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Hiking Fees on DNR Lands

Our Position: oppose
Bill Number: 3020
Sponsor: Representative Clemmons
Legislative Session: 07/08

Imposes fees for hiking and riding horses on DNR property.

Status

http://www.scstatehouse.net/sess117_2007-2008/bills/3020.htm

H 3020 -- General Bill, By Clemmons and Mahaffey: A BILL TO AMEND THE CODE OF LAWS OF SOUTH CAROLINA, 1976, BY ADDING SECTION 50-3-105 SO AS TO PROVIDE THAT IN ALL HERITAGE PRESERVES OR OTHER STATE NATURAL AREAS MAINTAINED FOR THE USE AND ENJOYMENT OF THE GENERAL PUBLIC BY THE DEPARTMENT OF NATURAL RESOURCES, HIKING AND EQUESTRIAN ACTIVITIES ARE PERMITTED, TO PROVIDE FOR CERTAIN FEES TO BE IMPOSED FOR THESE ACTIVITIES, AND TO PROVIDE THAT THE MONIES DERIVED FROM THESE FEES MUST BE USED TO OFFSET THE COST OF MAINTENANCE IN AND INFRASTRUCTURE IMPROVEMENTS TO THESE AREAS.

Action Needed

 

More information

http://www.scstatehouse.net/sess117_2007-2008/bills/3020.htm

Contact

Agriculture, Natural Resources & Environmental Affairs
(Fish, Game, Forestry, State Parks, Rural Development & Environmental Affairs)

Subcommittee Assignments
Witherspoon, William D. , Chm. Toole, McLain R. "Mac" , 1st V.C. Hiott, David R. , 2nd V.C.
Brady, Joan B. , Secy. Agnew, Paul L. Brown, Robert L.
Duncan, Jeffrey D. "Jeff" Frye, Marion B. Funderburk, Laurie Slade
Hardwick, Nelson L. Hodges, Kenneth F. Knight, Patsy G.
Loftis, Dwight A. Lowe, Phillip D. Mitchell, Harold , Jr.
Pitts, Michael A. Umphlett, C. David , Jr. Vick, Ted Martin
Hegler, William V. , Dir. of Res. Whittle, Debbie , Com. Asst.

Background

1/31/07

 

Comments on H.3020

to the

House Agriculture and Natural Resources Committee – Wildlife Subcommittee

By

SC Chapter of the Sierra Club

Cary D. Chamblee, Lobbyist

 

 

DNR Land Management - DNR currently has adequate policies and procedures that provide optimum usage of the public properties in their trust without endangering the natural character of the property, the animal and plant species, or cultural features that are identified as needing management or protection. DNR should be allowed to continue to manage lands in a manner that is consistent with the natural characteristics and management needs of the site.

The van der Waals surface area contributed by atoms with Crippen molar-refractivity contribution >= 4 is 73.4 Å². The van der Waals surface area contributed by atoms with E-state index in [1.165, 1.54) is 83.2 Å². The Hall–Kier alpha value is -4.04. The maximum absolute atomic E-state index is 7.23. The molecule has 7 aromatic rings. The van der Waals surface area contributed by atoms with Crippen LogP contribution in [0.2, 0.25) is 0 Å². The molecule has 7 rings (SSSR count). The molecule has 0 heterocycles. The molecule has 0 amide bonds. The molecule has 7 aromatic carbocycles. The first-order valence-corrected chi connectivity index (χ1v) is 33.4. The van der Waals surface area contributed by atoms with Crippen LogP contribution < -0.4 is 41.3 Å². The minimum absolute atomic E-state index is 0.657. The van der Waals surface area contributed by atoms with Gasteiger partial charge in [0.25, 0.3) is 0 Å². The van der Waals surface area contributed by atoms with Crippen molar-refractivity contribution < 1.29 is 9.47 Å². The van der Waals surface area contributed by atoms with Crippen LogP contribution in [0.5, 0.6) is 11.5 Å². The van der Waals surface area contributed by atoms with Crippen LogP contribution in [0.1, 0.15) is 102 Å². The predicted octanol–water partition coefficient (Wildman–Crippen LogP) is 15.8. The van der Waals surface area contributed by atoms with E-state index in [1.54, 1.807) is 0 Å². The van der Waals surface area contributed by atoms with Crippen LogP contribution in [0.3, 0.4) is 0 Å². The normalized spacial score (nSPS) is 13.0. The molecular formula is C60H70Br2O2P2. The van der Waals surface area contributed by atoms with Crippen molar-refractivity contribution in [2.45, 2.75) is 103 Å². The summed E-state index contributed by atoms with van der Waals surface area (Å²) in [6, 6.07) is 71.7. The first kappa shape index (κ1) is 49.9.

Fees – We all can agree that DNR does not have adequate funds to provide all of the amenities that we would all like, however there are some obvious problems with the fee structure proposed by this bill, and imposing fees on hiking is not the way to fund DNR land management.

 

  • Horses and ATV’s already have hundreds of miles of improved DNR roads on which riding is permitted. These roads are expensive to maintain and fees for these activities seem appropriate. Currently, hunters are required to pay S30.50 for the use of WMA lands. A similar fee for horses and ATV’s would be appropriate for the use and enjoyment of DNR roads as designated by DNR. The proposed $5.00 per day fee would be very difficult to administer and regulate and would not be worth the problems and expense that would be incurred.

 

  • The proposed fee on hiking on DNR lands would be very difficult to administer and is a very unpopular idea that will affect a large number of people. It will discourage use of these lands that are enjoyed by many users. This fee would also cause a number of unintended problems.

 

-          Hiking - When hiking, there is no way to distinguish in advance when you will encounter DNR lands, PRT lands, National Forests, National Wildlife Preserves, National Parks, local public lands, and private and other lands that are open to the public like Duke Power properties at Jocassee or Santee Cooper lands around the lakes. Long trails, like the Palmetto trail, include most of these land areas and this requirement would make violators of unsuspecting hikers.

 

 

 

 

 

-          Wildlife Viewing - Many families use DNR lands for Sunday afternoon visits, nature walks, wildlife watching and many other uses. Much of this is done on roads and trails and also at areas that are designated by signs and brochures as Wildlife Viewing Areas. How would casual walkers and viewers, and hikers be differentiated?

 

-          Eco-tourism -Many families from out-of-state visit DNR lands and Heritage Preserves when traveling through the state. Sites like Dungannon Heritage Preserve in Charleston and Donnelly Plantation in Colleton, both on Hwy. 17 get a lot of tourists. A fee would discourage their use and stifle eco-tourism that so many are trying to encourage.

 

-          Natural Resource Education - DNR encourages natural resources education on its properties and they are commonly used for field trips by adults and school groups. This practice needs to be encouraged and no fee should be charged.

 

-          Little Damage - Hiking and nature viewing do not cause the types of damage that high impact uses like ATV use and horseback riding cause. These uses should be exempted from fees.

     
     

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